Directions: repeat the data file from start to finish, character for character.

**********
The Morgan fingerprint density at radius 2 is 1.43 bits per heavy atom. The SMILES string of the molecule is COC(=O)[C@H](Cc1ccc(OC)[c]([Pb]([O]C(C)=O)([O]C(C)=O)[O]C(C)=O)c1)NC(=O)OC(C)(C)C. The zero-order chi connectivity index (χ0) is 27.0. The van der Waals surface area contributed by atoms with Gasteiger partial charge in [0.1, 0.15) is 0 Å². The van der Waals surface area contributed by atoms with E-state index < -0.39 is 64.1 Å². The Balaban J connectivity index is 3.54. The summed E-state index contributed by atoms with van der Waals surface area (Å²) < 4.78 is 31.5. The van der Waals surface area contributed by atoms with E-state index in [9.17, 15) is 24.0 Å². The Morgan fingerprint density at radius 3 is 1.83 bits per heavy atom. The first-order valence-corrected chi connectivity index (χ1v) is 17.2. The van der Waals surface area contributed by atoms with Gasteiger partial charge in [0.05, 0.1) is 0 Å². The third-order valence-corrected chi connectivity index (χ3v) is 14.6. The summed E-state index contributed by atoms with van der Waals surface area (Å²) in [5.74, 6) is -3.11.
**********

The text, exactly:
The Morgan fingerprint density at radius 2 is 1.43 bits per heavy atom. The SMILES string of the molecule is COC(=O)[C@H](Cc1ccc(OC)[c]([Pb]([O]C(C)=O)([O]C(C)=O)[O]C(C)=O)c1)NC(=O)OC(C)(C)C. The zero-order chi connectivity index (χ0) is 27.0. The van der Waals surface area contributed by atoms with Gasteiger partial charge in [0.1, 0.15) is 0 Å². The van der Waals surface area contributed by atoms with E-state index < -0.39 is 64.1 Å². The Balaban J connectivity index is 3.54. The summed E-state index contributed by atoms with van der Waals surface area (Å²) < 4.78 is 31.5. The van der Waals surface area contributed by atoms with E-state index in [9.17, 15) is 24.0 Å². The Morgan fingerprint density at radius 3 is 1.83 bits per heavy atom. The first-order valence-corrected chi connectivity index (χ1v) is 17.2. The van der Waals surface area contributed by atoms with Gasteiger partial charge in [0.05, 0.1) is 0 Å². The third-order valence-corrected chi connectivity index (χ3v) is 14.6. The summed E-state index contributed by atoms with van der Waals surface area (Å²) in [5.74, 6) is -3.11.